Tag Archives: Holidays

Make PBS KIDS Holiday Programming Your "Special Thing"

One of my earliest memories is sitting on my grandma’s lap watching holiday shows together. It was something we did for many years — long after the time when sitting on my grandma’s lap was cool — but it was our special thing. And as one of 20 grandkids, I cherished those special things whenever I could.

This week, we get the premieres of many PBS KIDS holiday shows. Peg and Cat, Daniel Tiger, and Thomas are off on holiday adventures that you can share with the children in your life. Each show is airing several times, so take a look at the WPT schedule and set aside a half hour or two to put your child on your lap and share a special moment with your favorite PBS KIDS friends.

Here are just a few of the episodes airing over the next week.

In “The Hanukkah Problem,” Albert Einstein teaches Peg and Cat how to make a 2D piece of paper into a 3D dreidel.  When Santa Claus is in trouble in “The Christmas Problem,” Peg and Cat have to figure out how to make and wrap presents for all the children of the world and deliver them using 100 sleighs.

On Daniel Tiger’s Neighborhood, Daniel learns that if he takes one step at a time, he can overcome his fear and learn to do new things. He learns to sled and ice skate in “Daniel’s Winter Adventure” and performs The Nutcracker Ballet in “Neighborhood Nutcracker.”

A huge snowfall in Sodor means that Thomas, Connor, and the other engines will have to work together to clear the tracks and get the passengers home in time for Christmas in “Coming Home for Christmas.”

Have a wonderful holiday and don’t forget to take time for the special things.

Simplifying the Holiday Season for You and Your Kids

The holidays are a time of joy and excitement, and no small amount of stress for mom and dad.  For young children, the anticipation and change in routines can cause anxiousness, too. It can be hard to remember that while there is value in creating memories and traditions, it’s far too easy to go overboard and get overwhelmed.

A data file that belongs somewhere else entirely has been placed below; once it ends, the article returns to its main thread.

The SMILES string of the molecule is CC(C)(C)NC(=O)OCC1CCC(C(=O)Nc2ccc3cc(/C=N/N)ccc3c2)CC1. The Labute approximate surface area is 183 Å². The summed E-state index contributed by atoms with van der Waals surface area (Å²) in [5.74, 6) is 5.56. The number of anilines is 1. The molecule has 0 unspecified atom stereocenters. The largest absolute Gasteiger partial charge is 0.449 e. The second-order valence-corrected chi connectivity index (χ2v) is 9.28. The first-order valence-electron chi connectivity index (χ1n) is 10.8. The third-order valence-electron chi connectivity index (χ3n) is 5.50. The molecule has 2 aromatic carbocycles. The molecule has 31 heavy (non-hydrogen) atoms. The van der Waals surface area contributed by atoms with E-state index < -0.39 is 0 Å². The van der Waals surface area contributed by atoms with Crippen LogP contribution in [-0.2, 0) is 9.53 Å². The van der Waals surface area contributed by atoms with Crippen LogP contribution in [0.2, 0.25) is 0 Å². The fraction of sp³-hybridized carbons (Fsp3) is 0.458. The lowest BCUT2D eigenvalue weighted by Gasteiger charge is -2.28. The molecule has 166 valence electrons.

Author Katrina Kenison shares some tips with PBS Parents to help simplify the holiday season. She says, “As the holidays approach, it helps to pause and ask:  What part of this season is most meaningful to me?  What message do I want my children to absorb from our celebration?  What brings us true joy?  What activities and expectations are we ready to let go?”

The holiday season can be an opportunity to make decisions about what is really valuable to your family, and what might be some things you can let go of. Here are some specific ideas from Kenison for paring down your holiday commitments, and getting back to that joy and excitement:

Downscale holiday plans and expectations.  Keep the focus on family, on meaningful traditions and simple activities that replenish rather than exhaust.

Whether you’re decorating the Christmas tree, baking cookies, or making gifts for grandma, remember that the process is more important for your child than the outcome.  Keep it simple, and you and your child will enjoy it more.

Ask your children what they most love about your family’s holiday.  You may be surprised by their answers.  For my sons, it was:  reading our Christmas books aloud, opening the doors on the advent calendar, our annual carol sing with the next-door neighbors, lighting the ting-a-ling on Christmas Eve. . .

Take away the pressure of going “all out” with every occasion, and you may find that your whole family enjoys time spent simply being together even more.

Go to PBS Parents for more tips on simplifying your holidays.

Sesame Street + The Sopranos = Christmas Joy

I am proud to say – like so many of us – that I grew up a devoted Sesame Street kid. I’m also one of the biggest Sopranos fans that I know.

So, there might not be a better Christmas gift than this video that arrived online from our friends at Sesame Workshop via the 2007 Elmo’s Christmas Countdown special. Seems like our old friends Ernie and Bert have decided to produce their very own Christmas special and they didn’t feel that they were the right pair to play themselves.

In a brilliant casting turn, they tapped Sopranos stars Tony Sirico and Steve Schirripa (Paulie Walnuts and Bobby Bacala, respectively) to play their roles. The outcome – hilarious. The scowl on Sirico’s face while he’s wearing classic Bert eyebrows is worth the price of admission alone. And his Bert laugh? Too much!